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I have a great idea about cheating on exams. My school uses very old IDE's ( think Turbo Pascal, Turbo C++ , and other 80's ones ), and the thing I'd like to do is this :

  • start my program in the background

  • intercept the keypresses, and instead of sending them directly to the screen, I'd like to read a character from a pre-configured text-file, and send that as the pressed key. This way, no matter what you'll write, the text from that file will get written on the screen.

I found Stephen Toub's article about logging keys, and I think it will serve as a good start on building this "tool". Is there a better alternative to intercepting all the keys pressed in the system than SetWindowsHookEx? Will the code be flagged by the antivirus as a suspicious program? If so, is there anything else I can use to accomplish this without being flagged by the antivirus? Will administrator priviledges be required ?

I know some of you guys will say that If I'd put as much interest in learning as I do in avoiding learning, I'd do great, but I'd like to try this out.

EDIT: I've added a bounty, I'm interested in some techniques for capturing keystrokes ( I'm not interested in low-level hooking or advanced stuff - basic ones are fine ), mainly method names and some links to documentation. I'd also like to know if they would appear as malware to an antivirus.

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Well, you're certainly forthright about your intentions. I'll give you that. – Kyralessa Oct 10 '09 at 15:58
Why cheat? The entire fact that you're on SO and you have the rep that you have makes that null and void. – aviraldg Oct 10 '09 at 16:02
I want to cheat because the teacher has no clue about what she's saying. She learned the stuff she's teaching now about 20 years ago, and she won't accept any other WORKING alternatives to the tasks we're given. Only her own. Word by word. – Geo Oct 10 '09 at 16:07
I had one of those professors. It was a course on C# but the examples and assignments had orginally been writen in C and ported to C++ to Java then to C#. The assignments were structured so that you weren't allowed to modify anything but what was specified. Not even harmless refactoring like renaming single character identifier to something more descriptive. – Kenneth Cochran Oct 10 '09 at 16:31
Make sure you implement it with some key to toggle it on or off. Otherwise if your professor comes by and wants to change something you typed, it might give an unwanted surprise ;^) – Toad Oct 22 '09 at 8:11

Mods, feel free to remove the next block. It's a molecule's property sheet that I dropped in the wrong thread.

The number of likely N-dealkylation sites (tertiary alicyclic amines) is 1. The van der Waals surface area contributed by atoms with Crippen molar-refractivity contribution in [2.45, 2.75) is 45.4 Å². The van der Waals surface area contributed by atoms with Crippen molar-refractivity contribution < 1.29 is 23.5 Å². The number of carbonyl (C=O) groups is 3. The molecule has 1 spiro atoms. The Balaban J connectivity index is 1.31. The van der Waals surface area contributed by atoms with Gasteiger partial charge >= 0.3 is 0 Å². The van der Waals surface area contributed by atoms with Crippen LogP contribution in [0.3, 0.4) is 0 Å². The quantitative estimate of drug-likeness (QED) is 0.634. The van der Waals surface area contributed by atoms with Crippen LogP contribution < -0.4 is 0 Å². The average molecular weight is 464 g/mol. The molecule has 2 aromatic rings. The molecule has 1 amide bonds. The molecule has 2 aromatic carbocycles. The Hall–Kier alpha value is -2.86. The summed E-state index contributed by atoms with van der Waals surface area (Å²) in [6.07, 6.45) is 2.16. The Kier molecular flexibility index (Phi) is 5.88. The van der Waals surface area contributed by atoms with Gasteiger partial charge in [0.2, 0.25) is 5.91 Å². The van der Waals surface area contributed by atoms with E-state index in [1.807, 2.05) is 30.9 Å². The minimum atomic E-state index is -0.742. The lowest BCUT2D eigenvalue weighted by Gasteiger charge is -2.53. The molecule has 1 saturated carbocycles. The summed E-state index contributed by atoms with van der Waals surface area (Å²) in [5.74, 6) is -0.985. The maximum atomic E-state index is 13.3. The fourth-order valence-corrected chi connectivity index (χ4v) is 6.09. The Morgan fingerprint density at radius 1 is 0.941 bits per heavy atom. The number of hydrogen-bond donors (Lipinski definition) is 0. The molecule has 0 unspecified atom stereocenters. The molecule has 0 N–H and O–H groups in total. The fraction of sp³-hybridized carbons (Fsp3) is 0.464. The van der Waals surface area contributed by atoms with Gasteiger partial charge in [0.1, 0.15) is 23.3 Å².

4 Answers 4

up vote 2 down vote accepted

GOD! I've just found the perfect class for this the other day.. took me a while to find the original source:

I used this (and SendKeys) alone exactly for what you need, you'll need to use Handle=true to block the original key message.

SendKeys is a bit ugly... you can look for a replacement if you'd like.. but SendKeys will work for you.

With SendKeys it's something like:

    private void HookManager_KeyDown(object sender, KeyEventArgs e)
        if (e.KeyCode == Keys.D){
            e.Handled = true;

I actually also use this method to determined what prccess' window is in focus, so the app will do nothing if you are on another application:

    /// <summary>
    /// The GetForegroundWindow function returns a handle to the foreground window.
    /// </summary>
    static extern IntPtr GetForegroundWindow();

    static bool IsProcessFocused(string processname)
        if (processname == null || processname.Length == 0)
            throw new ArgumentNullException("processname");

        Process[] runninProcesses = Process.GetProcessesByName(processname);
        IntPtr activeWindowHandle = GetForegroundWindow();

        foreach (Process process in runninProcesses)
            if (process.MainWindowHandle.Equals(activeWindowHandle))
                return true;

        // Process was not found or didn't had the focus.
        return false;
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The link you provided was great! I think it fits my needs perfectly, thanks! – Geo Oct 23 '09 at 17:10

SetWindowsHookEx is the best option. I've been told that some antivirus programs will flag it, but I created a little app once using it and scanned it with AVG which returned no virus alerts.

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Not that I'm saying cheating is good, but we understand your plea. I dont' think it's possible without getting into API hooks, since .Net wraps WIN32 API's I don't think they have wrapped methods for what you want.

For completeness, let's just add some details:

Unfortunately you have to get into the WIN32 API's:

The *WM_SYSKEYDOWN* notification can be used to get the key strokes, but it takes the handle of the window to watch, so it would involve the *GetWindow** API's to get the handle of the window you want to monitor.

Try the SendInput or *keybd_event* [ functions to simulate keystrokes.

Google "WIN API Viewer" for a utility to easily search for and view said API's, there is a version for .Net code too.

It's one of those things that will take a lot of trial and error, and I wish I had a more definitive answer for you.

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As far as I can say, the most reliable way to keylog is to set up a system wide interrupt (I think INT17h?), but that's pretty low level, considering that your post is tagged C#. Go search for a relevant tool... you'll find many...

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I think should help – aviraldg Oct 18 '09 at 13:07

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